The Swiss Federal Council continues to believe that Switzerland's stock market infrastructure and regulations meet all the conditions for unrestricted recognition by the European Union for equivalence and continues to advocate for such recognition. However, in anticipation of the likely expiration of Switzerland's third-country equivalence on 30 June 2019 and in order to protect the functioning of the Swiss stock exchange infrastructure, the FDF activated the protective measures set out in the ordinance with effect from 1 July 2019 regarding trading venues in the European Union.

In terms of the immediate affects, during the first week of July 2019, market commentators observed minimal disruption on Swiss stock exchanges where trading volumes and liquidity for relevant Swiss issuers were reported to have been more or less stable, with slightly higher than average trading volumes reported. Indeed, the SIX Swiss Exchange had announced that it was prepared for the activation of the ordinance and had implemented measures to ensure that trading equity securities of Swiss issuers on the SIX Swiss Exchange could continue uninterupted, including through the introduction of a 'fast-track' process to permit new EU investment firms to trade on the SIX Swiss Exchange. This is further supported by the ordinance, which permits FINMA to grant participants temporary authorisation to participate in Swiss trading venues until the end of the authorisation procedure, but only for up to one year. EU investment firms have similarly already taken measures to ensure compliance with the new ordinance. For example, on 25 June 2019 certain London-based exchange operators announced their intention to delist Swiss stocks from their exchanges.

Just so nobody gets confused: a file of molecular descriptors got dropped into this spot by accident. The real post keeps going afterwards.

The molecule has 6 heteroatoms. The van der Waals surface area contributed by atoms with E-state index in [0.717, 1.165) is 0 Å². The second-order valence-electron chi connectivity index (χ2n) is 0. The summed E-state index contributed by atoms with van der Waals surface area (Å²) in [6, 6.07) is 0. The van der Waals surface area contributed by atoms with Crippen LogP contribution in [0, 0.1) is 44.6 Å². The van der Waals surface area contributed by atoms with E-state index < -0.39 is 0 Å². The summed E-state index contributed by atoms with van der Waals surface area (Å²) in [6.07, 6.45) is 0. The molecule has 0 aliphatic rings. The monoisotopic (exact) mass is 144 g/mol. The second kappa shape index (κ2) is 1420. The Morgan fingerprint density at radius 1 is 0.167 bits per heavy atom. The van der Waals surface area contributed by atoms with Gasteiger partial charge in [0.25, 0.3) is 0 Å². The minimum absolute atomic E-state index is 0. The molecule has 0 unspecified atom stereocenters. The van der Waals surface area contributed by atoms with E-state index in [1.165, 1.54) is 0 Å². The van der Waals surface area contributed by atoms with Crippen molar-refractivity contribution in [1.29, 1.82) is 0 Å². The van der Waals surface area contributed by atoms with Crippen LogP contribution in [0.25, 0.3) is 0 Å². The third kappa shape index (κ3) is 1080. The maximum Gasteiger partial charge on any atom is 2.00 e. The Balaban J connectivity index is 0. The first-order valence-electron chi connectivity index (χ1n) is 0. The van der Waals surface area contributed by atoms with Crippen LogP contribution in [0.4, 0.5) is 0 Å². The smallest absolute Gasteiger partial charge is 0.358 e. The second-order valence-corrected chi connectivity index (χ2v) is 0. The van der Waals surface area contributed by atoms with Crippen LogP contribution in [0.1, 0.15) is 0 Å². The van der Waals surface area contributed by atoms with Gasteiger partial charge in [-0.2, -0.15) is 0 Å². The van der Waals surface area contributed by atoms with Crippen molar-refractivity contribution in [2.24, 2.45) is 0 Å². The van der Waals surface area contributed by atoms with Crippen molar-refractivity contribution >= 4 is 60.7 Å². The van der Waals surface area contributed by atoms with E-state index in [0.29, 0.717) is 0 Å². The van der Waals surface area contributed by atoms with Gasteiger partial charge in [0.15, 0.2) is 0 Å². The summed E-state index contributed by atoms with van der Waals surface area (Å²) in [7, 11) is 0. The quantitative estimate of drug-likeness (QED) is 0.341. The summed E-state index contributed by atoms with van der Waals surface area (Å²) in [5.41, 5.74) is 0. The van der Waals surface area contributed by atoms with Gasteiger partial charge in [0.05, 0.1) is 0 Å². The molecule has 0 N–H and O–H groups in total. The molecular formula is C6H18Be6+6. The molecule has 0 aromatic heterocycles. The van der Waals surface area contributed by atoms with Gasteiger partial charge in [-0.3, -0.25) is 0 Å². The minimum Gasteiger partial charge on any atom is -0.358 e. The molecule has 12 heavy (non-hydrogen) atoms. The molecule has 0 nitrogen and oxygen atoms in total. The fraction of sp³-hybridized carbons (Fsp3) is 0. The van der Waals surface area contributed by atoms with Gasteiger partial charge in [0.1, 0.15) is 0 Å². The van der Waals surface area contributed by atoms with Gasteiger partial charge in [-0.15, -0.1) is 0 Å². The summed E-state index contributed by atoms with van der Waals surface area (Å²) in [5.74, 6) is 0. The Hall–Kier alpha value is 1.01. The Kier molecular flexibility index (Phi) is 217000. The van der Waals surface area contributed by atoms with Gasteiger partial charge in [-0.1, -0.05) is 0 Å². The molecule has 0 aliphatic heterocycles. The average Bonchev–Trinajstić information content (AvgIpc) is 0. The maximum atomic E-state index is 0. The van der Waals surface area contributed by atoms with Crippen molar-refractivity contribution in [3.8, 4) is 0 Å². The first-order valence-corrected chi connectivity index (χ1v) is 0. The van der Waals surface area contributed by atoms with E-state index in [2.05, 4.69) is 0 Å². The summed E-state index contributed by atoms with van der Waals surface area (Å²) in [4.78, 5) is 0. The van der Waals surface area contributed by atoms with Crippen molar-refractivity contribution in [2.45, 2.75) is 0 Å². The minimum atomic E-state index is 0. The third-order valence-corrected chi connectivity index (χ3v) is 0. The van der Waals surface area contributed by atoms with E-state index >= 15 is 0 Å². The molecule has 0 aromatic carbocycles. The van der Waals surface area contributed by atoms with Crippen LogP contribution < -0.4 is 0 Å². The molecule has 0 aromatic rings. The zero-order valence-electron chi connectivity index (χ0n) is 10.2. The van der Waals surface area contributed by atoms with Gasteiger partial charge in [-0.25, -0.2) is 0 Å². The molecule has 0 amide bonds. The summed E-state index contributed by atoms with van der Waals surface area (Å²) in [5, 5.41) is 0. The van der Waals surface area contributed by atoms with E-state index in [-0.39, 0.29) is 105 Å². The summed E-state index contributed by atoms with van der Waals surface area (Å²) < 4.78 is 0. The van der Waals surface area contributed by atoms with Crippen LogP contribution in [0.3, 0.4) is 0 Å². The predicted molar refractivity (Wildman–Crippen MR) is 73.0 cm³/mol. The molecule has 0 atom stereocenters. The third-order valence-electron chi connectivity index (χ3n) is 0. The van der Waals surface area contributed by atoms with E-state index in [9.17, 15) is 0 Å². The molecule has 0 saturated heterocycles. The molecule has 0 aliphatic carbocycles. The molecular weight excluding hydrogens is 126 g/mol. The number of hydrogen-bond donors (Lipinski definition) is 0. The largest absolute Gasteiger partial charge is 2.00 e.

In addition, no Swiss company has so far announced its intention to move its listing from a Swiss to an EU trading venue. However, according to some market commentators, the increase in trading volumes on SIX Swiss Exchange for affected shares in the first week of July 2019 had been lower than expected. This may be an indication of a shift to markets outside the European Union, of non-compliance by certain EU trading venues or of just a temporary reduction during a certain transition period.